Nigel Owens has admitted there was nothing more he could have done at The Stoop 10 years ago when the Bloodgate saga played out in the infamous Harlequins-Leinster European Cup quarter-final.
The Welsh official was referee on that never forgotten Sunday a decade ago when Quins got winger Tom Williams to bite into a fake blood capsule so that Dean Richards could get his kicker Nick Evans back on the field as a blood sub in a match the Londoners were to lose 5-6.
Writing in his weekly walesonline.com column, Owens reflected how the controversy unfolded and is still incredulous Harlequins tried to cheat their way to victory.
“Could I have done anything more to prevent the above events unfolding? Probably not,” wrote the referee about a bust-up that would surely have had far deeper repercussions had Leinster not won the quarter-final en route to winning the trophy that season.
“Call me naive and overly trusting, but it certainly didn’t cross my mind that something like that would happen in rugby. I wasn’t qualified to go over and test whether there was fake blood.
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“Had I asked to see the cut, the people handling Williams could have told me it was at the back of his throat and so wasn’t visible. Not being medically trained, I wouldn’t have been able to agree with that contention or dispute it.
“There has to be an element of trust. In those days, there was no neutral match-day doctor. My concern when Williams left the pitch was to make sure Evans had earlier been substituted for a tactical reason rather than an injury. Had he gone off for the latter, he would not have been allowed to return.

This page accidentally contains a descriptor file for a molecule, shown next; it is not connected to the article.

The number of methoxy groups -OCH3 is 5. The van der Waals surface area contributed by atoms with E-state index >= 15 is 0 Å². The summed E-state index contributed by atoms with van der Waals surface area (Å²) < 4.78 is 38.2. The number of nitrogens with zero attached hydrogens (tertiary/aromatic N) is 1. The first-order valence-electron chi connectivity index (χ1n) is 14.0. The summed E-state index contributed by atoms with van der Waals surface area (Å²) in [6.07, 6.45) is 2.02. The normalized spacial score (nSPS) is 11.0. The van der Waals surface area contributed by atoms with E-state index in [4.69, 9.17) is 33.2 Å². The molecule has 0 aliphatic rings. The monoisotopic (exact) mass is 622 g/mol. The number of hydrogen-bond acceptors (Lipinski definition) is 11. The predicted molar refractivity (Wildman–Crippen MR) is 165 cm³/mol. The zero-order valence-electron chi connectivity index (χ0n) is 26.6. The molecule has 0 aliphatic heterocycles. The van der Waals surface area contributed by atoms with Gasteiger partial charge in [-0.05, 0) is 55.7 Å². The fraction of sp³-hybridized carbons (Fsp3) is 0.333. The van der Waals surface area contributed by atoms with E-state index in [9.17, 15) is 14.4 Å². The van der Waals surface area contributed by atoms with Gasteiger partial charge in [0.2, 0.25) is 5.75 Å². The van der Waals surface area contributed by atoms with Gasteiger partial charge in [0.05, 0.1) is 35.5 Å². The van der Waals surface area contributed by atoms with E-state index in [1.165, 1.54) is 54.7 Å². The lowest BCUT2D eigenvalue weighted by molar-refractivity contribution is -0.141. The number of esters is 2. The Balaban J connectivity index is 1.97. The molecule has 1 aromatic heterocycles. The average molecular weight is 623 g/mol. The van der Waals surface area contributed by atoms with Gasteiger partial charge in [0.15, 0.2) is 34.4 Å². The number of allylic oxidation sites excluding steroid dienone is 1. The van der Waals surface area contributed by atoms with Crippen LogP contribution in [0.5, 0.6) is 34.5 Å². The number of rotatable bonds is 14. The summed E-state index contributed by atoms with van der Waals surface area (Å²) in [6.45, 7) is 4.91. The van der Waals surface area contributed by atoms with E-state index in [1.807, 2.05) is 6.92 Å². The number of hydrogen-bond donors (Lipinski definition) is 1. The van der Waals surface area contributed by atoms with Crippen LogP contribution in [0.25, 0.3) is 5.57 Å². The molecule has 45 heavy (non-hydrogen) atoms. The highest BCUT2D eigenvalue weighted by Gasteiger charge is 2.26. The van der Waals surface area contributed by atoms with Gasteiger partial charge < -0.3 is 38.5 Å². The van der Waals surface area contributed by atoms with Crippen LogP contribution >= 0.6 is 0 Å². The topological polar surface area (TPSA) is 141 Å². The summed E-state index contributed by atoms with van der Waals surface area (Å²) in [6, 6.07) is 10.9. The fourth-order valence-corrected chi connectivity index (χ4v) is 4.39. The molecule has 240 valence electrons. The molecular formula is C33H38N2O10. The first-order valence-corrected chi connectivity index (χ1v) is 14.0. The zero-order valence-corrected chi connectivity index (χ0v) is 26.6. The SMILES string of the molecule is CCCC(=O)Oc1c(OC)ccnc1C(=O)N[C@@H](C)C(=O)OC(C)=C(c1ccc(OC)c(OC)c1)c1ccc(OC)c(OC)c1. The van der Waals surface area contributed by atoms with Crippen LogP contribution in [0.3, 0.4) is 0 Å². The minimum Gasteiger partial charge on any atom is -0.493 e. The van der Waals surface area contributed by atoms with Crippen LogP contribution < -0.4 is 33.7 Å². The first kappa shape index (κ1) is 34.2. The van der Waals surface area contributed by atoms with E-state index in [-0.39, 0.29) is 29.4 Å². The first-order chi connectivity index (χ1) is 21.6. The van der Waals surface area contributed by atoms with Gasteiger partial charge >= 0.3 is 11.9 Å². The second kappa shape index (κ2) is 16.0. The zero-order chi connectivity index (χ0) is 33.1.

“Once I had established he had been subbed for tactical reasons it was permissible to allow him to replace a team-mate with a blood injury. It wasn’t in my mind to check whether there was fake blood. I’d seen a lot in the game, but I hadn’t come across that before or even heard talk of it.”
— WalesOnline (@WalesOnline) April 13, 2019
The first Owens really knew that something dubious had taken place was when he entered the changing room following the match to be to Leinster had made an allegation concerning the use of fake blood. He went on to add that he had little to do with the ensuing investigation, merely telling those who asked at the inquest what he has seen and done at the time.
Ten years on from the fall-out, he insisted rugby must continue to be vigilant if it is to keep its integrity. “Some good did come from the episode because it proved a watershed moment for rugby union,” he said.
“It raised awareness and let people know that our sport can be affected by cheating as much as any other sport. But rugby deals with these issues and we haven’t seen the like of it since — certainly nothing so wild and audacious.
“We can’t take the moral high ground as things do go on in our sport that are unacceptable but rugby tends to deal with the issues firmly but fairly.
“I don’t want to come over all preachy, but no matter how much cash is involved, we have to uphold the integrity of the game. This was more than gamesmanship and pushing the boundaries.
“It was cheating and bringing the game into disrepute. There’s a line that shouldn’t be crossed in sport. Sadly, a decade ago, such a border was crossed.”
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